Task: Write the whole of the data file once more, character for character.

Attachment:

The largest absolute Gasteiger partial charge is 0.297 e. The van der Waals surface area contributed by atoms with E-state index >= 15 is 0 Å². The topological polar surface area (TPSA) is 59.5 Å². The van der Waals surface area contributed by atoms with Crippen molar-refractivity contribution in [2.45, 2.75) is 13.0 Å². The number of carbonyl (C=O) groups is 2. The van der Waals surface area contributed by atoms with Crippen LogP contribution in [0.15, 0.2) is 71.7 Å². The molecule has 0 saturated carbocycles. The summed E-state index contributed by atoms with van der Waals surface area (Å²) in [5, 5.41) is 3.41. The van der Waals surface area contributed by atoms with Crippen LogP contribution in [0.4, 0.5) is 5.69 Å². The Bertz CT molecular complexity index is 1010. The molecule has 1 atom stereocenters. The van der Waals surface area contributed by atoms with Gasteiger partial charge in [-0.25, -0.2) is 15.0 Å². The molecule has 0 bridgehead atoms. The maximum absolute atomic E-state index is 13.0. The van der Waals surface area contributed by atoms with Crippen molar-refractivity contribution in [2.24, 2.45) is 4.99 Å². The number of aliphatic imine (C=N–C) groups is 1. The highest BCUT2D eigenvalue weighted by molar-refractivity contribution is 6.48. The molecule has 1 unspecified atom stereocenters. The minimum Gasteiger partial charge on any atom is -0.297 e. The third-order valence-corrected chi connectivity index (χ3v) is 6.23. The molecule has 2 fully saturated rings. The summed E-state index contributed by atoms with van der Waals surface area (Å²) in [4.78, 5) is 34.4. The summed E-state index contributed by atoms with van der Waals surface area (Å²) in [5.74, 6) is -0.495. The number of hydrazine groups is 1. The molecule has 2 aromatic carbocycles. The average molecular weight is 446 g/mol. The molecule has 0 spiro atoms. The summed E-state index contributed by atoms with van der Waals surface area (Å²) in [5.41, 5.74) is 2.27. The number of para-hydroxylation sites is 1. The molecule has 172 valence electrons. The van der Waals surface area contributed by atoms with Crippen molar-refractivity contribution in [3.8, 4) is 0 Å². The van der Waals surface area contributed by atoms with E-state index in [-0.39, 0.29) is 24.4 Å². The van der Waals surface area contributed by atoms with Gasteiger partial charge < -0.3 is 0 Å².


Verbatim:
The largest absolute Gasteiger partial charge is 0.297 e. The van der Waals surface area contributed by atoms with E-state index >= 15 is 0 Å². The topological polar surface area (TPSA) is 59.5 Å². The van der Waals surface area contributed by atoms with Crippen molar-refractivity contribution in [2.45, 2.75) is 13.0 Å². The number of carbonyl (C=O) groups is 2. The van der Waals surface area contributed by atoms with Crippen LogP contribution in [0.15, 0.2) is 71.7 Å². The molecule has 0 saturated carbocycles. The summed E-state index contributed by atoms with van der Waals surface area (Å²) in [5, 5.41) is 3.41. The van der Waals surface area contributed by atoms with Crippen LogP contribution in [0.4, 0.5) is 5.69 Å². The Bertz CT molecular complexity index is 1010. The molecule has 1 atom stereocenters. The van der Waals surface area contributed by atoms with Gasteiger partial charge in [-0.25, -0.2) is 15.0 Å². The molecule has 0 bridgehead atoms. The maximum absolute atomic E-state index is 13.0. The van der Waals surface area contributed by atoms with Crippen molar-refractivity contribution in [2.24, 2.45) is 4.99 Å². The number of aliphatic imine (C=N–C) groups is 1. The highest BCUT2D eigenvalue weighted by molar-refractivity contribution is 6.48. The molecule has 1 unspecified atom stereocenters. The minimum Gasteiger partial charge on any atom is -0.297 e. The third-order valence-corrected chi connectivity index (χ3v) is 6.23. The molecule has 2 fully saturated rings. The summed E-state index contributed by atoms with van der Waals surface area (Å²) in [4.78, 5) is 34.4. The summed E-state index contributed by atoms with van der Waals surface area (Å²) in [5.74, 6) is -0.495. The number of hydrazine groups is 1. The molecule has 2 aromatic carbocycles. The average molecular weight is 446 g/mol. The molecule has 0 spiro atoms. The summed E-state index contributed by atoms with van der Waals surface area (Å²) in [5.41, 5.74) is 2.27. The number of para-hydroxylation sites is 1. The molecule has 172 valence electrons. The van der Waals surface area contributed by atoms with Crippen molar-refractivity contribution in [3.8, 4) is 0 Å². The van der Waals surface area contributed by atoms with E-state index in [-0.39, 0.29) is 24.4 Å². The van der Waals surface area contributed by atoms with Gasteiger partial charge < -0.3 is 0 Å².